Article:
Friday, April 18, 2014

Goldenseal (Hydrastis canadensis)

DESCRIPTION:  It is a small perennial herb, with a horizontal, irregularly knotted, bright yellow root-stock, from 1/4 inch to 3/4 inch thick, giving off slender roots below and marked with scars of the flower-stems of previous years. The flowering stem, which is pushed up early in the spring, is from 6 to 12 inches high, erect, cylindrical, hairy, with downward-pointing hairs, especially above, surrounded at the base with a few short, brown scales. It bears two prominently-veined and wrinkled, dark green, hairy leaves, placed high up, the lower one stalked, the upper stalkless, roundish in outline, but palmately cut into 5 to 7 lobes, the margins irregularly and finely toothed. There is one solitary radical leaf on a long foot-stalk, similar in form to the stem leaves, but larger, when full-grown being about 9 inches across.

The flower, which is produced in April, is solitary, terminal, erect, small, with three small greenish-white sepals, falling away immediately after expansion, no petals and numerous stamens. The fruit is a head of small, fleshy, oblong, crimson berries, tipped with the persistent styles and containing one or two hard black, shining seeds. It is ripe in July and has much the appearance of a Raspberry (whence the name 'Ground Raspberry'), but is not edible.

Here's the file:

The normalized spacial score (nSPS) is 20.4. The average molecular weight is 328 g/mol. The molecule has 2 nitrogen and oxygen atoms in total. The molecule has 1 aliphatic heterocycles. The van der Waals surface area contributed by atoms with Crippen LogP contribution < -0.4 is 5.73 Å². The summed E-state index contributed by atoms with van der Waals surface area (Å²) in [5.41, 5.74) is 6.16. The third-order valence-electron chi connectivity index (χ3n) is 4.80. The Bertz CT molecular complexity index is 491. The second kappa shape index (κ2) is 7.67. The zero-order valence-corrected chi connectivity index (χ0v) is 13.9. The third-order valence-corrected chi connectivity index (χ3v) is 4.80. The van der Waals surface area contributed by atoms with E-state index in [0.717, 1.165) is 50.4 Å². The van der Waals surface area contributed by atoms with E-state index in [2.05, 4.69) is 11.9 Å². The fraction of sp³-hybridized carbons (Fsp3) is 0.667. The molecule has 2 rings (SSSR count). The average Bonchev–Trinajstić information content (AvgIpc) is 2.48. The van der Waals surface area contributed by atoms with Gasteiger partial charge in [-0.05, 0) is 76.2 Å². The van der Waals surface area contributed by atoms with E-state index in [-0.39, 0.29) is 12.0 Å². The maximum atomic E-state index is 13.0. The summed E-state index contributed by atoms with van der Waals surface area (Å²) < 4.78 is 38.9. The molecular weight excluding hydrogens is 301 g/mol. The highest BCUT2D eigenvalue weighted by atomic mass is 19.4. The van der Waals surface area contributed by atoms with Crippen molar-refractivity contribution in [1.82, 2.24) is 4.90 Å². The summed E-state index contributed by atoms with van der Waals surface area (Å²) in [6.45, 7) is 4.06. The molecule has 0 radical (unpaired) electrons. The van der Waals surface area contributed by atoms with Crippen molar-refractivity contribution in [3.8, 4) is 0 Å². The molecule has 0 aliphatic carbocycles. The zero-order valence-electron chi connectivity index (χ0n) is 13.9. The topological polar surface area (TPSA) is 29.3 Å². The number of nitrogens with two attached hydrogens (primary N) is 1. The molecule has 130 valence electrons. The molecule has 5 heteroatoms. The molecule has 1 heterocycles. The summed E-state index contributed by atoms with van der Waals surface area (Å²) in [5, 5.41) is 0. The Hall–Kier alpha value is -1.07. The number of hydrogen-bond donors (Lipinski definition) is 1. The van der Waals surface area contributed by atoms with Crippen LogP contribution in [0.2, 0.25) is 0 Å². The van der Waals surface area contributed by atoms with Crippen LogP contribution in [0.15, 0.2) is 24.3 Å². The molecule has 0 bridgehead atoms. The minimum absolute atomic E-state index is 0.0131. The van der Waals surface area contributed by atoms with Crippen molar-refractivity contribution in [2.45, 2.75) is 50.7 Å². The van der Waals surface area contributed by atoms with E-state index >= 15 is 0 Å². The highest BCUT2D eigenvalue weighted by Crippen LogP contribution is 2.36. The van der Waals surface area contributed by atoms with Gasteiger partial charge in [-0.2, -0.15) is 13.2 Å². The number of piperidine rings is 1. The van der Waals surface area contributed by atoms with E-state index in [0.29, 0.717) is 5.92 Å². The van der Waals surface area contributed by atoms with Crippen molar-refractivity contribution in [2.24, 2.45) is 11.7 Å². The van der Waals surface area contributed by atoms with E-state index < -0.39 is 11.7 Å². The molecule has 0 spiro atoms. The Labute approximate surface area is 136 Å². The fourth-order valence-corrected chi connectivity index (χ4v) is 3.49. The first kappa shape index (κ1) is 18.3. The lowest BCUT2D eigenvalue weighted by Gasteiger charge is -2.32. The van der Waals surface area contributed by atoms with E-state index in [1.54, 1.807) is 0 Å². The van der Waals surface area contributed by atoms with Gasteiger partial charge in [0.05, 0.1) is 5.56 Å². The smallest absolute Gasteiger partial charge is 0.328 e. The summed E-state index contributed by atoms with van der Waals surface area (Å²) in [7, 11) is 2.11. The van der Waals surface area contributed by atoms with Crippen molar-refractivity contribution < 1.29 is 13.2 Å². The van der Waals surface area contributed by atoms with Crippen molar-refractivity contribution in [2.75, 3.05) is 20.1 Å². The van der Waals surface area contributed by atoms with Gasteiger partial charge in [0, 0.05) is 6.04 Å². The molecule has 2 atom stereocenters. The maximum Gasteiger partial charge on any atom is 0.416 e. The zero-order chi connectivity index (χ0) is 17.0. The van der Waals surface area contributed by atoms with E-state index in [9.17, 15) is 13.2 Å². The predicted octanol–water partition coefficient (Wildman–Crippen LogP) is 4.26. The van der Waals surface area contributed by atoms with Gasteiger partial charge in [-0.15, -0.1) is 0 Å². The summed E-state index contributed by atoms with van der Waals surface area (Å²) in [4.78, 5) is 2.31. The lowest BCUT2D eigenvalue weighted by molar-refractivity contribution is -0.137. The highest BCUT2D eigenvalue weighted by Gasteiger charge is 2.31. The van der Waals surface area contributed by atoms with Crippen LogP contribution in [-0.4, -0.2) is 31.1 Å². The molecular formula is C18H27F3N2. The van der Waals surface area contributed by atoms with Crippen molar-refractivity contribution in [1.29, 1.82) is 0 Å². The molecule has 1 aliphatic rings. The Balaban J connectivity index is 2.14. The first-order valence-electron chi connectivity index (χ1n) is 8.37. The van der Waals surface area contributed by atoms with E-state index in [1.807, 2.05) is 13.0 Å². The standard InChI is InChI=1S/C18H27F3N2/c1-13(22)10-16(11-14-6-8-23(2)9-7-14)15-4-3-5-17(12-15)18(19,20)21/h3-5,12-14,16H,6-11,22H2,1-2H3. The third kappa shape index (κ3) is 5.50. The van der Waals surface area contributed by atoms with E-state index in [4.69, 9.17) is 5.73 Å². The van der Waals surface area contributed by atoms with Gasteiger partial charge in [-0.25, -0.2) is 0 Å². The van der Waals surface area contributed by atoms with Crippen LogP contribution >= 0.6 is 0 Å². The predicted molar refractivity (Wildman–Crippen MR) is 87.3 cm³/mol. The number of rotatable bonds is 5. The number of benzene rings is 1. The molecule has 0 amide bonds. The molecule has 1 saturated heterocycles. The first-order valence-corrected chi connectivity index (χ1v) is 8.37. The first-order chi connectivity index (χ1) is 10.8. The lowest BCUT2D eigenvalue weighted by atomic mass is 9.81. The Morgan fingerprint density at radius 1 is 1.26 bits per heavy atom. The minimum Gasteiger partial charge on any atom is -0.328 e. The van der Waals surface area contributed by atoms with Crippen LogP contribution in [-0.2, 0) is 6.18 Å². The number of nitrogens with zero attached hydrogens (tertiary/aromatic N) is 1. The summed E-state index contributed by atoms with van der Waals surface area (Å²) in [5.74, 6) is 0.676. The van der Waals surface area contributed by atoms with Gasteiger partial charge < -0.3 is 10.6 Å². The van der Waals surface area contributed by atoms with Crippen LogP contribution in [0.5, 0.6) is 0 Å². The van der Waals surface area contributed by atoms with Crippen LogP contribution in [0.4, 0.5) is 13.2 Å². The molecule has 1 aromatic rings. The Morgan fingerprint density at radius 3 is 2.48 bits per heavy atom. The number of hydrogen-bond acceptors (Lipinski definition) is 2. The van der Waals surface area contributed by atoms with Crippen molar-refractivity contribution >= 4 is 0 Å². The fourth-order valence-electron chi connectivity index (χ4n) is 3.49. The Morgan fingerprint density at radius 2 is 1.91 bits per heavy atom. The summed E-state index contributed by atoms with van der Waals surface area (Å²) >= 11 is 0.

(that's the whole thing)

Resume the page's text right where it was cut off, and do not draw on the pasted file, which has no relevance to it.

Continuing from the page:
Golden Seal belongs to the Buttercup family, Ranunculaceae, though its leaves and fruit somewhat resemble those of the Raspberry and the Rubus genus generally.

HISTORY:  American Indians used goldenseal as a medication for inflammatory internal conditions such as respiratory, digestive and genito-urinary tract inflammation induced by allergy or infection. The Cherokee used the roots as a wash for local inflammations, a decoction for general debility, dyspepsia, and to improve appetite. The Iroquois used a decoction of the root for whooping cough, diarrhea, liver disease, fever, sour stomach, flatulence, pneumonia, earache, with whiskey for heart trouble and a wash for sore eyes.